by Pedro Silva (Camolas)
Mankind has always struggled to transform into words every expression of the human soul. In Portugal we imagined a word, saudade, to define an enigmatic yearning of the heart, a word to express a feeling so connected with our history that is impossible to translate it into any other language. In a similar way Fellini had to find his own neologism. Supposedly Amarcord simply means “I remember”, but we know Fellini was a great liar. I’ll go with the ones that presume Amarcord means the way he remembers the past, whether the memories are true or fake.
Amarcord, the film, is a recollection of those kind of surreal childhood memoirs, delivered as a guided tour through a year in the life of the town of Rimni, from one spring to the next. The cinema of Fellini is always autobiographical in one way of another, degenerated bits of his life and his fantasies. Such courageous personal expression, rarer in cinema than in literature, contributed to his major achievement, he made himself an adjective, “Felliniesque”. The old dictionaries did not have enough words for his genius.
“… and in the end, it’s all about sex!” In a very Freudian approach that is how an old friend use to end our late night adolescent dissertations, no matter what the subject we were on. Fellini feels the same way. Small-town life and adolescent sexuality were already portrayed in Il Vitelloni. Sex can’t be absent or hidden even in a childhood tale, Rimni is filled with muses that inhabit the fantasies of youngsters and adults, offering us an amusing quantity of big curvy butts and outsized breasts. The men’s minds diverge from the sexual repression religion tries to impose.
Someone said once that Fascism was an act of clowns and Fellini seems to agree, he finds those blackshirts very suitable for the felliniesque circus, exposing them as ridicule creatures. Peter Bondanella spoke of the “imprisonment of Italians in a perpetual adolescence” as cause and consequence of Fascism. Fellini has never grown up completely and he shows in his films that many other people around him didn’t grown up either. Adults seem to be immature in Rimni those days, in fact, the absence of role models to the young people is one of the film’s strongest statements. Titta’s uncle on the top of the tree yelling “Voglio una donnaaa!!!” shows no disparity from his family, and he also could be an ordinary personage of La Dolce Vita.
Memory, sexuality, fascism and religion are the driving themes, well… and loud families, dead, pranks and everything else, besides, Amarcord is a non-plot movie. “I am trying to free my work from certain constrictions – a story with a beginning, a development, an ending. It should be more like a poem with metric and cadence” said Fellini. What an easy way would be to rely on a sequence of events or the path of a specific character to drive the action, but life is a mesh of endless stories and can be better understood if we emulate it in that poetic way. Even if it is dissonant sometimes, no-plot is how we live.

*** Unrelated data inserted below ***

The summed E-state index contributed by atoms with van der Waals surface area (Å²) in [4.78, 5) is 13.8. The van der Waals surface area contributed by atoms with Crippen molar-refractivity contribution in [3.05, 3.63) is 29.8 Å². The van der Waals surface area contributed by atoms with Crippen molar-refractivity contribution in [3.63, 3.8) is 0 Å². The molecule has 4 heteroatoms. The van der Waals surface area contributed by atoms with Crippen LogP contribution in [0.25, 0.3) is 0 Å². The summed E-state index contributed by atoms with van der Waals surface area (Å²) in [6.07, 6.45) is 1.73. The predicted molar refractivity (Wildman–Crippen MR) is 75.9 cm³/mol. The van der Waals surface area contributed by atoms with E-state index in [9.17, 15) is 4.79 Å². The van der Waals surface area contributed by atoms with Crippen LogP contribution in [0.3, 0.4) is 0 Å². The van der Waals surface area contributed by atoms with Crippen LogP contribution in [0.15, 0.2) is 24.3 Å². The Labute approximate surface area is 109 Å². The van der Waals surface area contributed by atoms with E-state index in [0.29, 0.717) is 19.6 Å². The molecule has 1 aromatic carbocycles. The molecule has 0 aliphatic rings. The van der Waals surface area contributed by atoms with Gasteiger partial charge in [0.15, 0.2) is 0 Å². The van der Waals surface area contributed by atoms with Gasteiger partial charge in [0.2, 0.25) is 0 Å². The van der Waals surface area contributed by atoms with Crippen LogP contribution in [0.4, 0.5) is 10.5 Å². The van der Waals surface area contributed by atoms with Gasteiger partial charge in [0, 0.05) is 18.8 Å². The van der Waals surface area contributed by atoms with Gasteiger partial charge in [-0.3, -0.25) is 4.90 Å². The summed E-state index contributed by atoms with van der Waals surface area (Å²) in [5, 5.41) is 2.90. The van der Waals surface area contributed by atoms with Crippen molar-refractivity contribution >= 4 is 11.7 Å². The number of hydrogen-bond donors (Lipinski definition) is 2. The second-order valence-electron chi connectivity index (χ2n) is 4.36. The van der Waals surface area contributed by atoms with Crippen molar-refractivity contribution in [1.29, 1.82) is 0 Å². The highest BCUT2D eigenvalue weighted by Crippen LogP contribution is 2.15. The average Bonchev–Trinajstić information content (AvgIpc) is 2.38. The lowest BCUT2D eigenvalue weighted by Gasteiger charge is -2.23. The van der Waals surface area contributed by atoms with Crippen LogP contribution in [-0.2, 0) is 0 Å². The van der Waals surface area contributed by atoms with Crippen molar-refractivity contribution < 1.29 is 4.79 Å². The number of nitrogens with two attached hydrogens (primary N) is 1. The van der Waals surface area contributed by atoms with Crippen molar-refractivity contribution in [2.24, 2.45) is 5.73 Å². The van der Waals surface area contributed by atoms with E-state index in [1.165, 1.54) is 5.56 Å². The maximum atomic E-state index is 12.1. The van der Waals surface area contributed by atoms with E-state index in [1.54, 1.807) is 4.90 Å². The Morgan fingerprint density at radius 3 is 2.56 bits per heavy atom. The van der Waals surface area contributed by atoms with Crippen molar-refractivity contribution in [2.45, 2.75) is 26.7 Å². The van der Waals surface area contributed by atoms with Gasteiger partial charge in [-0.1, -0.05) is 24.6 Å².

Working on those roots requires that every scene and every character has to have a value by itself since they loosely connect with each other, and Fellini made that happen. This is one of the most personal and at the same time most universal movie of the countdown. Reality and dreams mingle in everyone’s memories and the time passing vanishes the frontier between both. Emir Kusturica was one of the most easily identified disciples of Fellini, but it was Woody Allen that plagiarized this approach to childhood memories in the wonderful Radio Days.
In Amarcord Fellini created one of his richer ensemble of characters, who appear and disappear from the screen without the necessity of cutting. Scenes are very short most of the time and we feel like being strolling by ourselves thru the streets. We also meet the narrators by the use of the sguardo in macchina, the Italian 4th wall. The score by Nino Rota is fabulous and more than once he brilliantly dissolves the separation between the soundtrack and music played within the action. The emotions flow with the seasons, from beauty to bitterness, just like in any other childhood.
Fellini likes to expose people at their most bizarre. Rimni, like every small town, has a classical set of individuals, drunks, lunatics, a blind man… the streets are full of eccentric people. Volpina, Scureza di Corpolo, Giudizio, Gradisca and many other seems to embody people I once knew. When I watch Amarcord they all come to me, I remember the crowded squares of my hometown on earlier days and find lost memories of people already gone, I miss the barking of the dogs at night and the sand ground now hidden underneath the buildings, I recall the children going to school on foot and the mothers calling their sons at the windows.
Amarcord brings back all this, it makes me ask what where the most significant moments of my own childhood and how they interfere in what I became. I guess all of us, at a certain age, come to build a nostalgia from places, people and events that disappeared from our daily life. We feel a growing sensation that we are becoming the last guardians of something undefinable, a sentiment that next generation will not understand, images which no photograph captured, moments that only live within us and truths only we possess because they were not even real. Amarcord because “For me, the things that are the most real are the ones I invented.”